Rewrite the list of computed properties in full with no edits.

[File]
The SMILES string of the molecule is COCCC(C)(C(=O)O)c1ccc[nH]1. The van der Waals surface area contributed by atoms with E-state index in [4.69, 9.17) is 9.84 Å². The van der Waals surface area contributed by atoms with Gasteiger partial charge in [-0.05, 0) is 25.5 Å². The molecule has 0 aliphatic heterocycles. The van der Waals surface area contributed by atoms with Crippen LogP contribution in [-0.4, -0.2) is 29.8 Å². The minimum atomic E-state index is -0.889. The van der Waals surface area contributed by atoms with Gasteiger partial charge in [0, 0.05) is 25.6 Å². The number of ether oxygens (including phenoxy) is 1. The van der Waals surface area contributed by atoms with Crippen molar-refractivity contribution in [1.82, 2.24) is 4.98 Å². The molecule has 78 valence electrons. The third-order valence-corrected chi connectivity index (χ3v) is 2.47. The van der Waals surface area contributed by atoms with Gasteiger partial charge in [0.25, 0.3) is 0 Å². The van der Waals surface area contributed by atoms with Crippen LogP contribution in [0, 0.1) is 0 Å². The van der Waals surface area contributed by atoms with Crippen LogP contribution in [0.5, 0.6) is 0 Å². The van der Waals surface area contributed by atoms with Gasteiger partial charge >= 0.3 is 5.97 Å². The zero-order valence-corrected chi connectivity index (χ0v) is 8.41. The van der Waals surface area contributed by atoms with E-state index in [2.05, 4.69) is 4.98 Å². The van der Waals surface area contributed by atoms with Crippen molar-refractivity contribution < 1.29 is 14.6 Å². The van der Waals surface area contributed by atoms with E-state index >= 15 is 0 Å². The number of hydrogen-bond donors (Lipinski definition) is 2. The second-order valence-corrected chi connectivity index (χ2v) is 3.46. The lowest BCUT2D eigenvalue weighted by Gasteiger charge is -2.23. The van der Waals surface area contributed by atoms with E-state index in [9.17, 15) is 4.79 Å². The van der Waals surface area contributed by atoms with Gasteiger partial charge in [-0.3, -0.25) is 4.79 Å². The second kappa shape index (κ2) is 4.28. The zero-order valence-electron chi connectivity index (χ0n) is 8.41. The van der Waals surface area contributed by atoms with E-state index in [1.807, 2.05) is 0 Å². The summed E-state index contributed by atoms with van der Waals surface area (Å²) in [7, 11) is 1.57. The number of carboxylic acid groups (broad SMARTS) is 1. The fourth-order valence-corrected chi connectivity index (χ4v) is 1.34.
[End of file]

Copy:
The SMILES string of the molecule is COCCC(C)(C(=O)O)c1ccc[nH]1. The van der Waals surface area contributed by atoms with E-state index in [4.69, 9.17) is 9.84 Å². The van der Waals surface area contributed by atoms with Gasteiger partial charge in [-0.05, 0) is 25.5 Å². The molecule has 0 aliphatic heterocycles. The van der Waals surface area contributed by atoms with Crippen LogP contribution in [-0.4, -0.2) is 29.8 Å². The minimum atomic E-state index is -0.889. The van der Waals surface area contributed by atoms with Gasteiger partial charge in [0, 0.05) is 25.6 Å². The number of ether oxygens (including phenoxy) is 1. The van der Waals surface area contributed by atoms with Crippen molar-refractivity contribution in [1.82, 2.24) is 4.98 Å². The molecule has 78 valence electrons. The third-order valence-corrected chi connectivity index (χ3v) is 2.47. The van der Waals surface area contributed by atoms with Gasteiger partial charge in [0.25, 0.3) is 0 Å². The van der Waals surface area contributed by atoms with Crippen LogP contribution in [0, 0.1) is 0 Å². The van der Waals surface area contributed by atoms with Crippen LogP contribution in [0.5, 0.6) is 0 Å². The van der Waals surface area contributed by atoms with Gasteiger partial charge >= 0.3 is 5.97 Å². The zero-order valence-corrected chi connectivity index (χ0v) is 8.41. The van der Waals surface area contributed by atoms with E-state index in [2.05, 4.69) is 4.98 Å². The van der Waals surface area contributed by atoms with Crippen molar-refractivity contribution < 1.29 is 14.6 Å². The van der Waals surface area contributed by atoms with E-state index >= 15 is 0 Å². The number of hydrogen-bond donors (Lipinski definition) is 2. The second-order valence-corrected chi connectivity index (χ2v) is 3.46. The lowest BCUT2D eigenvalue weighted by Gasteiger charge is -2.23. The van der Waals surface area contributed by atoms with E-state index in [9.17, 15) is 4.79 Å². The van der Waals surface area contributed by atoms with Gasteiger partial charge in [-0.3, -0.25) is 4.79 Å². The second kappa shape index (κ2) is 4.28. The zero-order valence-electron chi connectivity index (χ0n) is 8.41. The van der Waals surface area contributed by atoms with E-state index in [1.807, 2.05) is 0 Å². The summed E-state index contributed by atoms with van der Waals surface area (Å²) in [7, 11) is 1.57. The number of carboxylic acid groups (broad SMARTS) is 1. The fourth-order valence-corrected chi connectivity index (χ4v) is 1.34.